The Biden administration announced Wednesday new initiatives to prevent, detect and treat long COVID.

Why it matters: Millions of people in America are suffering from fatigue, nervous system disorders and other long-term health effects of COVID, but the U.S. does not yet have the infrastructure in place to adequately support people who need treatment.

Details: The new actions include...

  • Launching a multiyear initiative, beginning with $20 million in the 2023 fiscal year, to "investigate how health care systems can best organize and deliver care for people with long COVID, provide telementoring and expert consultation for primary care practices, and advance the development of multispecialty clinics to provide complex care," according to a White House fact sheet.
  • Expanding and strengthening long COVID clinics across the country.
  • Bolstering health insurance coverage for long COVID. The Centers for Medicare and Medicaid Services has clarified that states must cover treatments and therapies for long COVID, and it has expanded Medicare coverage for pulmonary rehabilitation services for long COVID.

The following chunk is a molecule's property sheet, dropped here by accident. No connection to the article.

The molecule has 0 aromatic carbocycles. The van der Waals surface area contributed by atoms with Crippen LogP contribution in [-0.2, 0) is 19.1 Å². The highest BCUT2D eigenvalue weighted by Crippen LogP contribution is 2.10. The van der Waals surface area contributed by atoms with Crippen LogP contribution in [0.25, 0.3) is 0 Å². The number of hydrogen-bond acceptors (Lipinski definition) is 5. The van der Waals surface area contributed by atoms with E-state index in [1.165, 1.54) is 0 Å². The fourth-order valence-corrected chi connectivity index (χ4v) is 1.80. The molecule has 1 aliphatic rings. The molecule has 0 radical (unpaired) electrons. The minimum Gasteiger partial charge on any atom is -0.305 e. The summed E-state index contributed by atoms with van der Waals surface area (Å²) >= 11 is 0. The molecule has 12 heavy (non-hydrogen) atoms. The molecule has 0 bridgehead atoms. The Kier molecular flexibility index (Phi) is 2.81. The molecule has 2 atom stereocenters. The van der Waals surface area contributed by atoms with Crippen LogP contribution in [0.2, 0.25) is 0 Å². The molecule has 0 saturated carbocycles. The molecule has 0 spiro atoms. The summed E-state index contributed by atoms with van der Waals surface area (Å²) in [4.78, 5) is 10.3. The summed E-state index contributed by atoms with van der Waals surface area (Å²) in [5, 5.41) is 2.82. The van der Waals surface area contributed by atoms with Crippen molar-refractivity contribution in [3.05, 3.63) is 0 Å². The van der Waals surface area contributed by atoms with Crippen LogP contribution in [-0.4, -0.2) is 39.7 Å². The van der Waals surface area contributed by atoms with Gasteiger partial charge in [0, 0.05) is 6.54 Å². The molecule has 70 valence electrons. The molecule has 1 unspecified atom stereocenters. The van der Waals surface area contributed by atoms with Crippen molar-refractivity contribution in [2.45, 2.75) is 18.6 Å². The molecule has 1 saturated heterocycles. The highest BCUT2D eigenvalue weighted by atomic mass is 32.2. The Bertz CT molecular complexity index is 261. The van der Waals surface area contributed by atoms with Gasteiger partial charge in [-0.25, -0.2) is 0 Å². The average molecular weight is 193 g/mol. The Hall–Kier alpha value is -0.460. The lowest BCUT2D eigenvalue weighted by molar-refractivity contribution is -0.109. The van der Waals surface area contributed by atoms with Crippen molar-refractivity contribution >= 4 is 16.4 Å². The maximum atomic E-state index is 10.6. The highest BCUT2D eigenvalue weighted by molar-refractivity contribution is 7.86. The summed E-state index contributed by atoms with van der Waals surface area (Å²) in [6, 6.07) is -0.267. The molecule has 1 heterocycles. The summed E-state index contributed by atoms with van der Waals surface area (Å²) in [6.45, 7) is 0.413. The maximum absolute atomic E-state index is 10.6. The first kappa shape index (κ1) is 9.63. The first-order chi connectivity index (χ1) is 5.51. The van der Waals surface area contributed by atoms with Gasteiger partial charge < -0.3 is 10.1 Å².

• Releasing guidance on how some people with long COVID may have a disability under civil rights laws. The Department of Education has also put out information about schools’ and public agencies’ responsibilities for providing services and reasonable modifications to students who have a disability as a result of long COVID.
  • Boosting services to help connect people to resources, including multilingual support and long COVID-specific trainings for workers who man federal call centers. The Indian Health Service will also train business office and benefits administrator staff to assist tribal communities in navigating long COVID challenges.
  • Launching the National Research Action Plan on Long COVID, an interagency effort that will "advance our understanding of Long COVID, foster the development of new treatments and care models, and inform services, support, and interventions for individuals experiencing Long COVID," according to the fact sheet.

Worth noting: In September, the National Institutes of Health launched a nationwide series of studies with as many as 40,000 participants to research the long-term effects of COVID.

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